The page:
Q. A couple days before your marathon debut. How are you feeling going into this week?
KIM CONLEY: I'm feeling really good. I absolutely love the training. So I'm excited. The race is an unknown for me. Longer than I've ever run before. I'm just excited to see what's in store and see where this kind of leads into the future.
Q. You were here in September. You ran the Bronx ten-miler. What did you think about all the intricacies of the course.
KIM CONLEY: That was a great opportunity for me to come to New York. I ran everything but the first eight miles of the course. Gathered a lot of intel that I took home and tried to find places at home to run that kind of simulated the texture of the course.
It's a great course. I don't feel like there's any place where you can really settle. You have to be alert throughout. I think that's a good course for me. I'm excited to go and stay really engaged and see what happens in the last 10K.
Q. What's been your toughest workout gearing up for this?
KIM CONLEY: That's a good question. I would say I did a half marathon steady state at a marathon pace, trying to really lock into like a marathon rhythm, and that was hard. Actually, the workout, it was like two weeks later, that went way better was at Fartlek where I ended up going way better at the same average pace.
I hope that means kind of a course where you don't lock into a rhythm the whole time may be a little better suited to me. We'll see.
Q. Some of the runners from a very early age, they say I know I'm destined for the marathon. Was that you? At what point did you know that you really wanted to tackle a marathon?
KIM CONLEY: I hesitate to fully answer that until I've raced. I know that the race is going to be a new ball game. The marathon has been something that I've been planning on for years, since before I made the Olympic team, since before I had New Balance as a sponsor, kind of early in my career, I was eyeing the marathon as something I really wanted to do.
It's actually because I started to have more success on the track that I pushed off the debut, and it hasn't happened until now in 2016.
Things like fueling on long runs, I've been doing that for the last six years. It's just kind of part of the training that I'm already doing, and I really thrive on strength-based training anyway. I've always been kind of focused on my track goals, but were a long-term goal of making my marathon debut.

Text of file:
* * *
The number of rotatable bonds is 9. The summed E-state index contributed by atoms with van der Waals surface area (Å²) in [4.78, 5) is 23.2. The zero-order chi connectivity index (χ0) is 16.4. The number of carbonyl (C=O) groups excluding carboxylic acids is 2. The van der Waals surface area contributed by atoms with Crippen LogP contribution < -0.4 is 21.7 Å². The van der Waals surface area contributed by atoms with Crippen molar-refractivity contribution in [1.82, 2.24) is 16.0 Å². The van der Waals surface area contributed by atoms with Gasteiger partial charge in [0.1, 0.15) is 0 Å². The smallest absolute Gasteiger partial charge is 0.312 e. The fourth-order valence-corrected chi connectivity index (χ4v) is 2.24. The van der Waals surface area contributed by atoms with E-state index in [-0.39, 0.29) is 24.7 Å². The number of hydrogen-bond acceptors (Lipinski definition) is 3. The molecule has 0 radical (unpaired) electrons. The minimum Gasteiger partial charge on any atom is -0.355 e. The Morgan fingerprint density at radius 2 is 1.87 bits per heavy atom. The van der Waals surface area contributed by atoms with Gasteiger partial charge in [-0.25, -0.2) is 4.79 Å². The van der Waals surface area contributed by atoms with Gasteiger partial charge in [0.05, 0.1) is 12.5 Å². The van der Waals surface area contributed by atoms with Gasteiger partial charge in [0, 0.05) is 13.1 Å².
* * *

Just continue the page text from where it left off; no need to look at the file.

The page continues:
Q. Has there been any specific advice that you've really taken to heart? Oftentimes debut runners say anybody and everybody is giving them advice leading up to the race.
KIM CONELY: That's true. I think it helped to pick the brains of some other professional marathoners. Amy Hastings is a good friend of mine. It was comforting to know that I could just text her any time I was having a doubt about anything. She was really nice about it, saying like it's okay to be nervous. You just trust the work you've been doing. Everything I've been doing is good. That's really helpful.
And I think -- I would say kind of the most important thing for me has been figuring out what's going to work for me. Because there's a lot more information out there on how to train for a marathon compared to the track really, maybe because more masses participate in marathons, there was a little bit -- it was easier to kind of look and see what other people were doing. What I realized at a certain point is that isn't necessarily the right path. It's going to be part of the process for me, as I complete this marathon and then look ahead to future buildup, it's going to be about learning what the right path for me is.
Q. How do you balance -- you obviously competed on the track this summer in Rio. How did you balance training for the track and then doing this? Talk about the training balance there.
KIM CONLEY: My training is typically strength based anyway for a track season. I'd done a 20-mile long run in May, which wasn't longer than I would normally do. It was as long as I would go. I've never done more than 20 miles before the marathon buildup. So I kind of had that foundation in me during the track season. Otherwise, I was completely focused on the track and going to Rio, obviously.
Then once I got home from Rio, then we just switched gears into marathon training, and I had a lot of weeks to feel comfortable with that amount of time.
Q. What would you be most happy with on Sunday?
KIM CONLEY: I would hope to be under 2:30. A lot of it has to do with conditions and how the race plays out. I watched a lot of previous New York footage, and there are years where it just goes out really slowly.
So we'll just see. I'm certainly not going to force a pace at all. I'm going to just kind of like ride the race and see how that goes. But, yeah, like I said up on stage, I really just want to finish well and have a good experience and feel excited about it.